Things to Do in Fort Wayne and Beyond

Expanding Man

Mark Hunter

Whatzup Features Writer

Published June 2, 2016

Heads Up! This article is 6 years old.

Bob Bailey has just two rules for his outstanding band, Expanding Man.  Rule No.1: no drama. Rule No. 2: no rehearsals. 

For some bands, the second rule might make the first harder to follow. Confusion over how to play an unrehearsed song for the first time on stage in front of a room full of people has driven many lesser bands to apoplexy.

That’s not a problem for Expanding Man. Outside of perhaps the Fort Wayne Philharmonic, you won’t find a group of more seasoned musicians. Then again, an orchestra is unlikely to tear into an unrehearsed Beethoven piece on a whim. Wing a curve ball at Expanding Man and they’ll smack it right back at you.

Individually the band members – Bailey on guitar and vocals, Mitch Gallagher on guitar and vocals, Matt Schuler on bass and vocals, C. Brent LaCasce on keyboards and vocals and a drummer to be named later (Nick D’Virgilio held that spot until recently) – have delved into just about every genre imaginable, from jazz to metal, prog-rock to country. 

As Expanding Man, they focus on blue-eyed soul, rock and country from the late 1960s and early to mid 1970s: Steely Dan, Marvin Gaye, The Doobie Brothers, Boz Scaggs, Hall and Oates, The Amazing Rhythm Aces, Robben Ford, The Beatles, The Rolling Stones, The Allman Brothers Band, etc.

“Mitch and I came up with the rules,” Bailey said. “Show up at the gigs, know the tunes. We’re in this to have fun, man. The reason why we do this is not for money, not for adulation; it’s not for anything other than for us to have a helluva good time and play some great music with some great musicians. That’s why this band exists. It is all about the music and having a great time. And these guys are all ace musicians. I’m the biggest hack in the band.”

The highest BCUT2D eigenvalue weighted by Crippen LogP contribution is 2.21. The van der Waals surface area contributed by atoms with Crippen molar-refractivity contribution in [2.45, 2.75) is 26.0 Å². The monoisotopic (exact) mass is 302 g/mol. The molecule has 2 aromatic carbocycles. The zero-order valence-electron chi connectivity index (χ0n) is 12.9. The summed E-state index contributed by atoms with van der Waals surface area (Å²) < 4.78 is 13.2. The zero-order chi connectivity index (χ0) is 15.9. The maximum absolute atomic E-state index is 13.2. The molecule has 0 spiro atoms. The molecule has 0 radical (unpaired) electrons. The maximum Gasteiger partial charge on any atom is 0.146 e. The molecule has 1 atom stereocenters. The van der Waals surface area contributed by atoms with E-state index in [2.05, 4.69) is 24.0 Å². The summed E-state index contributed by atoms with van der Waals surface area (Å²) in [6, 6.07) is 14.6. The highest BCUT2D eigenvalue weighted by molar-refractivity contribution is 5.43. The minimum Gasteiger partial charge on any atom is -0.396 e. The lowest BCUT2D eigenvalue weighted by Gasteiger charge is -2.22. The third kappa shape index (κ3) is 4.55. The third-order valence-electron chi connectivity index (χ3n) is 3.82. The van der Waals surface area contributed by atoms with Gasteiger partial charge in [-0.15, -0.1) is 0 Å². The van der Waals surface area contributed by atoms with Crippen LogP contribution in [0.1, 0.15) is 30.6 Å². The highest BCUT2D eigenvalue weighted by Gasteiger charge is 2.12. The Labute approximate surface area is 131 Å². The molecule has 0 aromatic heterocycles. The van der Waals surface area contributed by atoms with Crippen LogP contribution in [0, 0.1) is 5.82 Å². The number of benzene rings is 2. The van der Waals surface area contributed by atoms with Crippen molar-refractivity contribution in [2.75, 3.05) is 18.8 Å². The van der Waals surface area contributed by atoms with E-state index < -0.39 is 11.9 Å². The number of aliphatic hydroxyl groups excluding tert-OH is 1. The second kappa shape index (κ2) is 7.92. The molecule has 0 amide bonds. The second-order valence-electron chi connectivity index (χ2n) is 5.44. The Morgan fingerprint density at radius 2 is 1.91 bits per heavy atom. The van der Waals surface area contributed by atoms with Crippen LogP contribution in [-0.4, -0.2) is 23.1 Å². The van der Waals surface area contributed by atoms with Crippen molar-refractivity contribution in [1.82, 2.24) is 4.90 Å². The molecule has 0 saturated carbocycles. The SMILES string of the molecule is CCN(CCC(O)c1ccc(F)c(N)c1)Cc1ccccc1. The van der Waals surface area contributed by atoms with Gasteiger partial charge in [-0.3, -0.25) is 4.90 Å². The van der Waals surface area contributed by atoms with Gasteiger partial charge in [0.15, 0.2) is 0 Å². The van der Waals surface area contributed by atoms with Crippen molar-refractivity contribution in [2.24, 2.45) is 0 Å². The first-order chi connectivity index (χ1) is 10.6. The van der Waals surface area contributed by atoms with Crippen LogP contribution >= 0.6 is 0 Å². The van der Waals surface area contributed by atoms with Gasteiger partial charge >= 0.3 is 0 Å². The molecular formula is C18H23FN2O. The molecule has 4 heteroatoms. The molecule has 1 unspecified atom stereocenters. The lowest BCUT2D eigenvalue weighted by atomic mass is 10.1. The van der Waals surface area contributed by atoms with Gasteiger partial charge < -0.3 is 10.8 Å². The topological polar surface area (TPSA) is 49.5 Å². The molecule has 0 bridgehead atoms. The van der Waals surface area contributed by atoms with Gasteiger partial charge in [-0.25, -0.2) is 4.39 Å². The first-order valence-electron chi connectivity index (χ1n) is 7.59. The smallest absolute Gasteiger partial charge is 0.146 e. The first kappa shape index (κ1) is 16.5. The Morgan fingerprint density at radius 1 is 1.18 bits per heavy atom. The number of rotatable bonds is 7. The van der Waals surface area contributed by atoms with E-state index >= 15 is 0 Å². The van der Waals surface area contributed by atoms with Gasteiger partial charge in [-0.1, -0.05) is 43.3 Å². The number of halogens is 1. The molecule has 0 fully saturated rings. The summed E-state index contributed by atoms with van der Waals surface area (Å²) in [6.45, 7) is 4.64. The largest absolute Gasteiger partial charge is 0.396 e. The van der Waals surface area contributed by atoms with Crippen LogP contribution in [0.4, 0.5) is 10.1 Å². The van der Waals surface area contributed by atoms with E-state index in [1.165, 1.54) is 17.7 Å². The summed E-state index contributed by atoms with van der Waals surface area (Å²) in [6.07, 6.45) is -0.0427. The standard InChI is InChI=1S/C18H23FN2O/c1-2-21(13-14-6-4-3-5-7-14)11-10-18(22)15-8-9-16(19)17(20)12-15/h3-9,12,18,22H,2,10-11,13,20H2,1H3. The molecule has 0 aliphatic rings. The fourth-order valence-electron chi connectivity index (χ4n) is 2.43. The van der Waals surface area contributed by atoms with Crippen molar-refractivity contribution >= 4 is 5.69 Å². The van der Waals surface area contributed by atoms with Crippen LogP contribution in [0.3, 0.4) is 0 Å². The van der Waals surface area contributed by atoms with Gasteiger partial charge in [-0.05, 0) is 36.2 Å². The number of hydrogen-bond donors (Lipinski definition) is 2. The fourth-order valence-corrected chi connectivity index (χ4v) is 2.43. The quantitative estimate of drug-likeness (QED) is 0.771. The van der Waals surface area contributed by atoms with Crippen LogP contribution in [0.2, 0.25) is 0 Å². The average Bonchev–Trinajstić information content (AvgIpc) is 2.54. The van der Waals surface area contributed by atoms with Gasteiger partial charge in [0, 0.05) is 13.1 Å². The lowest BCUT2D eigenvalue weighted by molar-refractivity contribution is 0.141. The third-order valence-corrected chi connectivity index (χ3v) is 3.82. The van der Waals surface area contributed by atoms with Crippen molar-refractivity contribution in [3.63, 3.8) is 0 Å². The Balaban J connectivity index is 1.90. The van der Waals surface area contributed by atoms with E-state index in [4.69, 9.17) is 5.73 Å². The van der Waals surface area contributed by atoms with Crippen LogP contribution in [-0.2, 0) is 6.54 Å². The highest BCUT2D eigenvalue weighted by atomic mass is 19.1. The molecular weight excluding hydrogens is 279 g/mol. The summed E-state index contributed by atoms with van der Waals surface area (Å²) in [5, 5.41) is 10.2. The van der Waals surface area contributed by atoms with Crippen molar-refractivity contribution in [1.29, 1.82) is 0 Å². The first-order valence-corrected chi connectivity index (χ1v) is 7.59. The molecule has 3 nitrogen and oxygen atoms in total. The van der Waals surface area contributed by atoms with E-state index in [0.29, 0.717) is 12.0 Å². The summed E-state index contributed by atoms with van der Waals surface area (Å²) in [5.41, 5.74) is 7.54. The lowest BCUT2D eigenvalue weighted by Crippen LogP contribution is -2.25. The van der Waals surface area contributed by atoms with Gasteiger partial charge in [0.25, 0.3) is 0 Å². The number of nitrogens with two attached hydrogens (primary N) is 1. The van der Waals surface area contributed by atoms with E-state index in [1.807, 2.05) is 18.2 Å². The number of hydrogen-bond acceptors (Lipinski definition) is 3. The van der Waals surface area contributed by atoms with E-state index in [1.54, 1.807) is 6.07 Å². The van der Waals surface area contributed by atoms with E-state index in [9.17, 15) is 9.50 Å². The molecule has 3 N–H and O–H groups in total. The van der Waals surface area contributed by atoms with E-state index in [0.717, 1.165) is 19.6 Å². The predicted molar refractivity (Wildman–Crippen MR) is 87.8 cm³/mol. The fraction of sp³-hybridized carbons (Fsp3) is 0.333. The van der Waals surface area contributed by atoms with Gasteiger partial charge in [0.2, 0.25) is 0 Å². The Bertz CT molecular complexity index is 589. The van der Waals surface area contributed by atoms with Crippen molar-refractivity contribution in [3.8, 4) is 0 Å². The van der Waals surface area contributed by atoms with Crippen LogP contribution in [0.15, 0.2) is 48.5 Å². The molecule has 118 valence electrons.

Bailey’s definition of the word “hack” is not to be found in any dictionary. Nor, I’d guess, was he implying that his bandmates are hacks but to a lesser degree. Far from it. To begin with they all come from either education, session work or active touring backgrounds. In some cases all three.

Bailey spent his 20s playing with country and rock bands from California to Yuma to Florida and back to Indianapolis, his hometown, where in the 90s he joined Carl Storie’s band, which for a time also included drummer Dane Clark, John Mellencamp’s longtime drummer. Storie was the lead singer for the Indy-based Faith Band. Their 1980 hit “Put on Your Dancin’ Shoes” is part of the soundtrack of 80s rock radio. Bailey also started doing a lot of session work first as a vocalist, then as guitarist. He currently heads the U.S. sales and marketing division of Boss, the guitar equipment manufacturer.

Gallagher is a composer, author, editor and all-around guitar wizard. He puts all those talents to use in his day job as editorial director for Sweetwater. And if you want to learn how Hendrix or Clapton or Page got their guitars to sound the way they did, Gallagher’s your man. Bailey said playing with Gallagher is a treat because he knows how to play with another guitar player.

“Mitch and I work really, really well together,” Bailey said. “Finding Mitch and adding Mitch to the band was a great thing. He is a phenomenal player.”

That can be said of every current member of Expanding Man.

Schuler, also currently employed at Sweetwater, has a background in education and training. He worked for Yamaha, the instrument company, for years. His claims to fame with Expanding Man are his ridiculous vocal range (think Julie Andrews merged with Issac Hayes) and his knack for finding the groove in songs he’s never played before.